At the age of 13 I left my cookie-cutter suburb west of the GTA in hopes of finding a high school that would support my passion for the performing arts. I ended up at the Etobicoke School of the Arts in Toronto.
I’d like to say that I left the suburbs to pursue my passion for the performing arts, but that’s only half of the truth. It sucks to grow up in a place where you’re expected to pick up a pair of skates and put down your ballet shoes. It also sucks to pretend to like playing spin the bottle with a circle that isn’t all boys.
Going to a performing arts school in a distant land called Toronto was a way for me to say, “Screw you, narrow-minded kids of the playground. I’m going to make something out of myself and you’re all going to work at Harvey’s down the street.”
When I got accepted to the school as a drama major, I was in Glee. No, I don’t mean I was “gleeful” or happy; I figuratively entered the high school of the television show Glee. Walking down the hall, I’d pass people carrying tubas, dance majors all fitted in Luluemon and art majors reeking of pot. I was in homo heaven. I went from pretending to be something I’m not to being hit on by 12th-graders. I was pleased, to say the least. But this newfound diversity went beyond the hallways – I was also surrounded by a diverse group of teachers.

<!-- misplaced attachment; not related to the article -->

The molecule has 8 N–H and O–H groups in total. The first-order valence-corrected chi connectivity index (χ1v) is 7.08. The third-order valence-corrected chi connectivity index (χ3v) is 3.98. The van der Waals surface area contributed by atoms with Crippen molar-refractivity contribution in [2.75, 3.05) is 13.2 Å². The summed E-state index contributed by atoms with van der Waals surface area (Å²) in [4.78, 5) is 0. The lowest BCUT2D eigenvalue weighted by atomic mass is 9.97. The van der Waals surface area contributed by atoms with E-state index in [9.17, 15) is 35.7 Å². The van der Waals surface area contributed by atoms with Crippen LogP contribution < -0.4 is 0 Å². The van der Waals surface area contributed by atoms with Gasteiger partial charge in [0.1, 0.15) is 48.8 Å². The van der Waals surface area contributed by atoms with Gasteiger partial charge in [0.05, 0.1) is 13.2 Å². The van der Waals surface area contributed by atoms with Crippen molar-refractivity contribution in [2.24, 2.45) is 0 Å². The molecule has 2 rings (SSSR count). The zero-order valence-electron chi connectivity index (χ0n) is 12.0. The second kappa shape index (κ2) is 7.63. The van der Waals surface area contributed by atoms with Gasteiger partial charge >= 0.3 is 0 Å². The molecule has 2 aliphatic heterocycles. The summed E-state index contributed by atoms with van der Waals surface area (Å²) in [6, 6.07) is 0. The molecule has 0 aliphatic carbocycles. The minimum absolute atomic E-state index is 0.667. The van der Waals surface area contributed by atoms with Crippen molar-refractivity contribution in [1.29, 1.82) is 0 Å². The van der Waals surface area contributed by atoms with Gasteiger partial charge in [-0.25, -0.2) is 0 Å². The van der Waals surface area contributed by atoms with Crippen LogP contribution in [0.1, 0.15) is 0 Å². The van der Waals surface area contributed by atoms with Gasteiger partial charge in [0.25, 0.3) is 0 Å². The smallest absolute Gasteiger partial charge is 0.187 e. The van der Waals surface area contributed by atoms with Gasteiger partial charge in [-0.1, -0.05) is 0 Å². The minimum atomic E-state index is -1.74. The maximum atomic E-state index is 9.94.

Once you accept that you’re gay, the next step is figuring out the rest of your life. Sounds easy, eh? Well, for me, the biggest question was to decide whether I should follow the example of my straight peers and start coupling up. I initially rejected this monogamistic ideal, identifying it as a symbol of heterosexual repression. But after thinking about it, I realized that hey, maybe having a long-term relationship would be nice for me too.
This is where my artsy-fartsy high school comes in. I feel that having several openly gay high school teachers helped me figure out where I fit into this topsy-turvy world. People in the media and pop culture always allude to the idea that having a role model can magically give you something concrete to work towards. I used to think that the concept of having a gay role model was hogwash. Now, I’m not so sure. By having my gay high school teachers refer to their partners, their kids, their families, I was able to create this tangible concept of a monogamous relationship.
If you’re different, in any way shape or form, it’s not silly to look to a role model for guidance. There is power in seeing others live the life that you want to live, and I think that everyone should draw on that.
By: Kieran Healey